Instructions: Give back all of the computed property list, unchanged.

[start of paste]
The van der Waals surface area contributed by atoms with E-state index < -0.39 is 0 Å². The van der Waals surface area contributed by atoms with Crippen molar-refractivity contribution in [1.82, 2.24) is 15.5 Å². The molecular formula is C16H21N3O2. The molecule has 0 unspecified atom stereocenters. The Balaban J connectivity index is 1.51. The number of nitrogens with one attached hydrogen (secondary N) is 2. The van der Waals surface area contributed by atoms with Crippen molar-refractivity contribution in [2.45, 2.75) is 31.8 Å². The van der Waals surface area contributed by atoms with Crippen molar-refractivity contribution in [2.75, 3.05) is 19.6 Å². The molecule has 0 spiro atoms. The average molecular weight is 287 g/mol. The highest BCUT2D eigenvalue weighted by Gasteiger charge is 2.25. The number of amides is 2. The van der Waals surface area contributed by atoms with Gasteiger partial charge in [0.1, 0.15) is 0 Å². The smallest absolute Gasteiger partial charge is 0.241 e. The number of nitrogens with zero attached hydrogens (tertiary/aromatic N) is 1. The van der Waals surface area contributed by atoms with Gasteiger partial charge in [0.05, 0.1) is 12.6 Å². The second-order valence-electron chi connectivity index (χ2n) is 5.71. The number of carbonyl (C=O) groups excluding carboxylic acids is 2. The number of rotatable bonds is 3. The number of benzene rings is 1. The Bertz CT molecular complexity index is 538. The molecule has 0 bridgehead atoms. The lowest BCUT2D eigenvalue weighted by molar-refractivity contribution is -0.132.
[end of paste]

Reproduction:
The van der Waals surface area contributed by atoms with E-state index < -0.39 is 0 Å². The van der Waals surface area contributed by atoms with Crippen molar-refractivity contribution in [1.82, 2.24) is 15.5 Å². The molecular formula is C16H21N3O2. The molecule has 0 unspecified atom stereocenters. The Balaban J connectivity index is 1.51. The number of nitrogens with one attached hydrogen (secondary N) is 2. The van der Waals surface area contributed by atoms with Crippen molar-refractivity contribution in [2.45, 2.75) is 31.8 Å². The van der Waals surface area contributed by atoms with Crippen molar-refractivity contribution in [2.75, 3.05) is 19.6 Å². The molecule has 0 spiro atoms. The average molecular weight is 287 g/mol. The highest BCUT2D eigenvalue weighted by Gasteiger charge is 2.25. The number of amides is 2. The van der Waals surface area contributed by atoms with Gasteiger partial charge in [0.1, 0.15) is 0 Å². The smallest absolute Gasteiger partial charge is 0.241 e. The number of nitrogens with zero attached hydrogens (tertiary/aromatic N) is 1. The van der Waals surface area contributed by atoms with Gasteiger partial charge in [0.05, 0.1) is 12.6 Å². The second-order valence-electron chi connectivity index (χ2n) is 5.71. The number of carbonyl (C=O) groups excluding carboxylic acids is 2. The number of rotatable bonds is 3. The number of benzene rings is 1. The Bertz CT molecular complexity index is 538. The molecule has 0 bridgehead atoms. The lowest BCUT2D eigenvalue weighted by molar-refractivity contribution is -0.132.